My Case Study
Part 3: Research
Recent studies suggest that Weber’s theory about class, status, and party is one of the most accurate theories found regarding social class.

Weber's Theory of Social Class
Class, Status & Party
Marx saw class divisions as the most important source of social conflict. Weber's analysis of class is similar to Marx's, but he discusses class in the context of social stratification more generally. Class is one dimension of the social structure. Social status, or "social honor," is another. Both are significant contributors of social difference.
Weber's treatment of class and status indicates the manner in which the material basis of society is related to the ideological. Social conflict can result from one or the other, or both. Social action is motivated by both, though in some cases more one than the other. By bringing in status, Weber provides a more flexible view of the details of social differences, and their implications for the lived experience of social actors.
In order to fully understand Weber's perspective on stratification, we need to be familiar with a few general concepts: (i) power; (ii) domination; and, (iii) communal and societal action.
I. Power, Domination, Communal & Societal Action
A. Power
Weber defines power as the ability of a actor (or actors) to realize his or her will in a social action, even against the will of other actors. Power relates to the ability to command resources in a particular domain. Economic power, then, is the ability to control material resources: to direct production, to monopolize accumulation, to dictate consumption.
Societal power includes economic power, social power, legal or political power, and so forth. Although the control of these domains of resources usually go together, they represent different mechanisms of power, and are conceptually distinct.

B. Domination
Domination is the exercise of authority. Possession of power in a sphere results in dominance. Weber articulated three ideal types of domination: charisma, tradition and rational-legal.
Charismatic domination rests on the character of the leader. Through inspiration, coercion, communication and leadership, a particular individual may succeed in occupying a central role in the planning and co-ordination of social action. Charisma, Weber believed, emerges in times of social crisis. People lose confidence in existing forms of authority, and the charismatic leader takes advantage of the crisis. Because it is a personalized form of authority, it tends to be unstable. It does not normally survive the death of the original leader, and it often abandons the leader while he or she is alive. For charismatic authority to be sustained, it must be routinized.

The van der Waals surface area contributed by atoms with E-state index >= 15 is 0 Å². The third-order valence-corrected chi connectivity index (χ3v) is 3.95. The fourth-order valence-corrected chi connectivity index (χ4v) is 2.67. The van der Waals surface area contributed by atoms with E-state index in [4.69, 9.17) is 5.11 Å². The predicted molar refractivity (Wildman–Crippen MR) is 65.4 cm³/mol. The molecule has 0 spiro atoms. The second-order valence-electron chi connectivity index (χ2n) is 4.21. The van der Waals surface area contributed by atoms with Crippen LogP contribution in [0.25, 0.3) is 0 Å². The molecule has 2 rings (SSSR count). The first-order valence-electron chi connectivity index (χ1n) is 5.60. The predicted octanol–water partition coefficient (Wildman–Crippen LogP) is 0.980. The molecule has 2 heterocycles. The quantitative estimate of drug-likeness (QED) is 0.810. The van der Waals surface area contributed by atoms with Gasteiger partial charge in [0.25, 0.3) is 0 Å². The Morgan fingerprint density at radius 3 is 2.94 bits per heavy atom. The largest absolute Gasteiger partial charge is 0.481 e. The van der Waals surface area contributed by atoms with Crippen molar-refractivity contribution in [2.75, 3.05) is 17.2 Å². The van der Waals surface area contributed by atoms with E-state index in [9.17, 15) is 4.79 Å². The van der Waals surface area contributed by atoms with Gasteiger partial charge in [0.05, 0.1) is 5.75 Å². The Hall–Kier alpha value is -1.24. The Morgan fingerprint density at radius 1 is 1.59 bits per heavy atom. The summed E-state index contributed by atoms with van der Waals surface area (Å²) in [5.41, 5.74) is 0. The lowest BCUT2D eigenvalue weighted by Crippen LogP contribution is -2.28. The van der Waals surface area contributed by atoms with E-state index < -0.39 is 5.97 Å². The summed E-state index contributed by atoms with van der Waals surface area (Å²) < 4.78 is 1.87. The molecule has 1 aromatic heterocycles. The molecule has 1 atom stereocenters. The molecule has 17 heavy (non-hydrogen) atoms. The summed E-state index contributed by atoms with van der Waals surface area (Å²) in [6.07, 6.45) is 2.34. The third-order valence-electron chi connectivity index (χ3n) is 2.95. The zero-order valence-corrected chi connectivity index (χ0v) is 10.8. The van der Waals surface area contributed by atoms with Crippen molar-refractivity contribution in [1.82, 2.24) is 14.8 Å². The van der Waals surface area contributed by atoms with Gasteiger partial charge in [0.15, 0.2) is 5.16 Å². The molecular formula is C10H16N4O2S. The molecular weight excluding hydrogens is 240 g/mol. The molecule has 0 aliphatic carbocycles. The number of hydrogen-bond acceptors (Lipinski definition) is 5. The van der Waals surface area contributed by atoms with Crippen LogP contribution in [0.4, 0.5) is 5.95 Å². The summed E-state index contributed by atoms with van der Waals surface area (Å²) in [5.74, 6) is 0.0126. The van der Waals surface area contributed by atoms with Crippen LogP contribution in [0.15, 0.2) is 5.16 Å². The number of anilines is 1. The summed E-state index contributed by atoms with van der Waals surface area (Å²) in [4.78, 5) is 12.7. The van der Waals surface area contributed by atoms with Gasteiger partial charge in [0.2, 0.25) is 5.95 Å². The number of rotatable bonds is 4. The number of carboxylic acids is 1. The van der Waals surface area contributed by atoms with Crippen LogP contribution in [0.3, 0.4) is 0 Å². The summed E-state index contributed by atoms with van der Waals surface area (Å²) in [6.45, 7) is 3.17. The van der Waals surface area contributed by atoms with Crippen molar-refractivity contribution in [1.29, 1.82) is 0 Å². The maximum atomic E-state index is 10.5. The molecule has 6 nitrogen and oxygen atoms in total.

Traditional authority is based on the belief in the legitimacy of well-established forms of power. Tradition implies an inherent, natural, or metaphysical quality in the state of affairs that makes it resistant to challenges by reason. Tradition often functions in a society with rigid forms of social hierarchy, because of the role of social inheritance and custom.
Traditional authority is based on loyalty to the leadership. Power is exercised by commands issued from the leader or leadership group. Officials are obedient to that person or group, and the lines of authority are often unstated and vague. Traditional authority tends not to distinguish between public and private affairs. The task specialization, in terms of the exercise of power, is minimal.

Rational-legal authority is based on a set of rules, and the belief in the legitimacy of the process of rule creation and enforcement. This form of domination is routinized through bureaucracy. It tends to remain independent of particular individuals, because authority resides in the office, or the organizational position of the role.
In the bureaucracy, rational-legal power is exercised on the basis of knowledge and experience, not on personality or custom. Authority functions by means of obedience to the rules rather than persons. Bureaucracy tends to separate the personal and public spheres. Task specialization is extensive within the bureaucracy.

C. Communal & Societal Action
A communal action is oriented on the basis of a shared belief of affiliation. In other words, actors believe that they somehow belong together in some way. Their action stems from, and is co-ordinated by this sentiment. In contrast, societal action is oriented to a rational adjustment of interests. The motivation is not a sense of shared purpose, but rather, a recognition of shared interests.
II. Class
Weber identified three aspects of class: (i) a specific causal component of actors life chances (ii)